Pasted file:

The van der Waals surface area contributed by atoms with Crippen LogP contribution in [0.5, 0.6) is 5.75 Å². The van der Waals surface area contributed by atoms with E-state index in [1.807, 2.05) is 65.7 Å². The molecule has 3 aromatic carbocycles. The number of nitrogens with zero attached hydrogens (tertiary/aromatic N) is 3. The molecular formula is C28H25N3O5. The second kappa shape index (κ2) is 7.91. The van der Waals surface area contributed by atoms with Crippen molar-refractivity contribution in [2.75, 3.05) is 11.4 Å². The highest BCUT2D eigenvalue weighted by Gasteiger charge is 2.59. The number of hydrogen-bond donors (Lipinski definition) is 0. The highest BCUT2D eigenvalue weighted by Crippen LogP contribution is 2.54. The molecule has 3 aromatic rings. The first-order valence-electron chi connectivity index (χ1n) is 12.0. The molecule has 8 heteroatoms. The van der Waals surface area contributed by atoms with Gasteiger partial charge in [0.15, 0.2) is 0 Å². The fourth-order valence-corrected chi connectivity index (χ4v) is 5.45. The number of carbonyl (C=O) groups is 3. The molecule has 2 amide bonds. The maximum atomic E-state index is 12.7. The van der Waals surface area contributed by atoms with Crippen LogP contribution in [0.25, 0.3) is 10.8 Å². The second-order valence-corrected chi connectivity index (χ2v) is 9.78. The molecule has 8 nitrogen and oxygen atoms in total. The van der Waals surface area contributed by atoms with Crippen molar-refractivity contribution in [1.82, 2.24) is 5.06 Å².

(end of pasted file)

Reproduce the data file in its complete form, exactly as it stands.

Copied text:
The van der Waals surface area contributed by atoms with Crippen LogP contribution in [0.5, 0.6) is 5.75 Å². The van der Waals surface area contributed by atoms with E-state index in [1.807, 2.05) is 65.7 Å². The molecule has 3 aromatic carbocycles. The number of nitrogens with zero attached hydrogens (tertiary/aromatic N) is 3. The molecular formula is C28H25N3O5. The second kappa shape index (κ2) is 7.91. The van der Waals surface area contributed by atoms with Crippen molar-refractivity contribution in [2.75, 3.05) is 11.4 Å². The highest BCUT2D eigenvalue weighted by Gasteiger charge is 2.59. The number of hydrogen-bond donors (Lipinski definition) is 0. The highest BCUT2D eigenvalue weighted by Crippen LogP contribution is 2.54. The molecule has 3 aromatic rings. The first-order valence-electron chi connectivity index (χ1n) is 12.0. The molecule has 8 heteroatoms. The van der Waals surface area contributed by atoms with Gasteiger partial charge in [0.15, 0.2) is 0 Å². The fourth-order valence-corrected chi connectivity index (χ4v) is 5.45. The number of carbonyl (C=O) groups is 3. The molecule has 2 amide bonds. The maximum atomic E-state index is 12.7. The van der Waals surface area contributed by atoms with Crippen LogP contribution in [0.25, 0.3) is 10.8 Å². The second-order valence-corrected chi connectivity index (χ2v) is 9.78. The molecule has 8 nitrogen and oxygen atoms in total. The van der Waals surface area contributed by atoms with Crippen molar-refractivity contribution in [1.82, 2.24) is 5.06 Å².